Wizard of Oz draft scripts head for auction block
Los Angeles auctioneers Profiles in History said on Thursday four handwritten draft screenplays by Noel Langley were being sold.
Langley, who died in 1980, was one of about a dozen screenwriters who worked on the big screen adaptation of L. Frank Baum’s children’s book that catapulted Judy Garland to fame and became an enduring movie classic.
Langley’s first three original drafts, dated between April 5 and May 14, 1938, are being sold alongside a fourth draft of the screenplay, written by Florence Ryerson and Edgar Allan Woolf, and a fifth draft from August 1938 by Langley.
“It is the single most important manuscript in Hollywood history,” Brian Chanes, head of consignment at Profiles in History, told Reuters.
Chanes said the more than 150 pages of handwritten manuscript notes and pages were “the genesis of ‘The Wizard of Oz,’” tracing its development and changes from first draft to the final version.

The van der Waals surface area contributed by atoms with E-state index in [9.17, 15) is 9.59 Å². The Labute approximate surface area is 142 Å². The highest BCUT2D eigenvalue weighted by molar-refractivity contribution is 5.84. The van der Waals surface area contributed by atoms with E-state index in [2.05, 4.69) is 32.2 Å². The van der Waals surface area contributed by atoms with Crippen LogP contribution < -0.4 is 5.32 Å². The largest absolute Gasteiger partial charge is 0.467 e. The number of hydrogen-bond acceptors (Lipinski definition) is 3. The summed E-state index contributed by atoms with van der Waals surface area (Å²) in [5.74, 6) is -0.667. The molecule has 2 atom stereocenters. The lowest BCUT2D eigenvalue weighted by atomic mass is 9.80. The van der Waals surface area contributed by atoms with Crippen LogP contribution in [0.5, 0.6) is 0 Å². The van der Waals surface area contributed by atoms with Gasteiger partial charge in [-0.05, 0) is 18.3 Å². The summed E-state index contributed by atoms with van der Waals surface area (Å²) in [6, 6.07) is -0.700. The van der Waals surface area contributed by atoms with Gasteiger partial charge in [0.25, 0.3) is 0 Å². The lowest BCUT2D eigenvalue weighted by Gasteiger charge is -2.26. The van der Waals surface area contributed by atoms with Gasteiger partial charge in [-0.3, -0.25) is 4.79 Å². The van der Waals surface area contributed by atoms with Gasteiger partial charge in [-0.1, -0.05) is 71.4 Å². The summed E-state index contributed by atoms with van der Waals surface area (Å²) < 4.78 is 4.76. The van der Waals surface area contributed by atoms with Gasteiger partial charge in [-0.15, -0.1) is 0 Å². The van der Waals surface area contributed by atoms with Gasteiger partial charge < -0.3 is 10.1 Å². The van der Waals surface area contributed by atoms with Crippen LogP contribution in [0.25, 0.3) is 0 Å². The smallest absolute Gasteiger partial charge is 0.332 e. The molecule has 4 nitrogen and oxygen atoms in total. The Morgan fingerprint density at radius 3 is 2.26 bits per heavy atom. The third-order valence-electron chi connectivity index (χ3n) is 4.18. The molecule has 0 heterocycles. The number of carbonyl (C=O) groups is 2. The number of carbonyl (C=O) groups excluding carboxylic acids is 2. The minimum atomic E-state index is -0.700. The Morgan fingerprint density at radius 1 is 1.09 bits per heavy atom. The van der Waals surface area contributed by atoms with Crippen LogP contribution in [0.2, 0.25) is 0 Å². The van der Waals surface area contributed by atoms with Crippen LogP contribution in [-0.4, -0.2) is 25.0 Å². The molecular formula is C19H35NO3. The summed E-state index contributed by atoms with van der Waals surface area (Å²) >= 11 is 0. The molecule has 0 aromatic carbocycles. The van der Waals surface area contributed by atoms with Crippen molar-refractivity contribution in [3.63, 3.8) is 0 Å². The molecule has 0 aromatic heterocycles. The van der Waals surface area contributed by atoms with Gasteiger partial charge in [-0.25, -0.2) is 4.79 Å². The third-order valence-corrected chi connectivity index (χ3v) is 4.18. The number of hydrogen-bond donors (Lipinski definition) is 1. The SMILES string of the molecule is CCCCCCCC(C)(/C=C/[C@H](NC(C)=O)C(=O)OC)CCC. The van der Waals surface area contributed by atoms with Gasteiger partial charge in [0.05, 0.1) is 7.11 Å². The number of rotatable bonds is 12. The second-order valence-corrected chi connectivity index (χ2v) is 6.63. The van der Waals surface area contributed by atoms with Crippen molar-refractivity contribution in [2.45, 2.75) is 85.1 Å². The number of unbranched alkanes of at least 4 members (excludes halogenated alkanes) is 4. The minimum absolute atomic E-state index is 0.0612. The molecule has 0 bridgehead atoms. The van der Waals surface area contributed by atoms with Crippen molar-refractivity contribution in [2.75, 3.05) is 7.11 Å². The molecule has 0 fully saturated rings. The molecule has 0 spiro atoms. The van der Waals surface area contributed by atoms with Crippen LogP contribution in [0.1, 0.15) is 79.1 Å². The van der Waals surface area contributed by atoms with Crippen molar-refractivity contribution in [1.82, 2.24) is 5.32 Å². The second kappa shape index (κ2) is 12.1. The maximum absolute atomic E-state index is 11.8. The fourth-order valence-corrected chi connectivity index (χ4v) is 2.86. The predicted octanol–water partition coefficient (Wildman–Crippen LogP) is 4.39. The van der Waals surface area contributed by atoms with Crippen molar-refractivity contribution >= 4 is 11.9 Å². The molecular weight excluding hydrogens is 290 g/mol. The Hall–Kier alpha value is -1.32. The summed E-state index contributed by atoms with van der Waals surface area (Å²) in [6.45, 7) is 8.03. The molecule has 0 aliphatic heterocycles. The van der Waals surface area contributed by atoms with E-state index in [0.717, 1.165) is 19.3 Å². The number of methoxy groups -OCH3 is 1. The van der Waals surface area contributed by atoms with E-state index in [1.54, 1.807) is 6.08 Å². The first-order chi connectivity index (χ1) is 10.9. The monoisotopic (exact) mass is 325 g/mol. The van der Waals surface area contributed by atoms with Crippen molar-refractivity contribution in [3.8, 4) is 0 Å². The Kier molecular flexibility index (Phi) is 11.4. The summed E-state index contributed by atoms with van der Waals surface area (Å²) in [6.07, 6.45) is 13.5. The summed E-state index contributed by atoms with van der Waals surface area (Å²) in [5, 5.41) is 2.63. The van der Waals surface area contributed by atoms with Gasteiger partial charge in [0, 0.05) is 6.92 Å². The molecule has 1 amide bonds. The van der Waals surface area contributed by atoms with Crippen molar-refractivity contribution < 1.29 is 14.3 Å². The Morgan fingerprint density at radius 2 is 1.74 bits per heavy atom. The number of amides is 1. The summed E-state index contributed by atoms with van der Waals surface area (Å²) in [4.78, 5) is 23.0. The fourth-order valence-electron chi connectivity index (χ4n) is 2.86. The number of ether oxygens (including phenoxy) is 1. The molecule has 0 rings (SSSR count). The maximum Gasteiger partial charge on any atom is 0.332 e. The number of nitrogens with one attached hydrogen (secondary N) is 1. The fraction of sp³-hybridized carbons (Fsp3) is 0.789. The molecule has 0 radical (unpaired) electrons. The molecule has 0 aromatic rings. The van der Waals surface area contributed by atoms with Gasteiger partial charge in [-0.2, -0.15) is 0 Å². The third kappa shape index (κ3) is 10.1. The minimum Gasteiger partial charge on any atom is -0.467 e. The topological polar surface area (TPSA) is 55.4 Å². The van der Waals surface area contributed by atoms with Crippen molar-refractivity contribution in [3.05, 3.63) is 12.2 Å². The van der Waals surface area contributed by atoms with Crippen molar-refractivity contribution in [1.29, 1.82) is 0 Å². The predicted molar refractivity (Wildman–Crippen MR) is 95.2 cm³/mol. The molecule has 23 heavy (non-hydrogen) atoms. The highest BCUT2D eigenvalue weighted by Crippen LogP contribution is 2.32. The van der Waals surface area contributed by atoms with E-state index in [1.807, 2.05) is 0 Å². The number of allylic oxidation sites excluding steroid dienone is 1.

Some 16 photos of special effects, including the tornado sequence that transports Garland’s Dorothy from Kansas to the magical land of Oz, will be included in the single lot.
The archive is being sold by an anonymous private collector who bought it years ago from the late Los Angeles memorabilia collector, Forrest J. Ackerman, Chanes said.
Profiles in History put an estimated sale value of $800,000 - $1.2 million on the archival material, which will be auctioned during its Hollywood memorabilia sale in Los Angeles from Dec. 11-14.
Langley, Ryerson and Woolf all received credits for the screenplay when the movie was released in 1939, but several others also made uncredited revisions and contributions.
“The studio assigned a number of script writers and each scriptwriter did not know the other was working on it. The others kind of fizzled out,” Chanes said. “Noel Langley is the one that really set the stage.”
“The Wizard of Oz” won just two Oscars - for its music - after it was released in 1939 but went on to become one of the best-known musicals in Hollywood history. In 1989, it was among the first to be preserved by the National Film Registry. – Reuters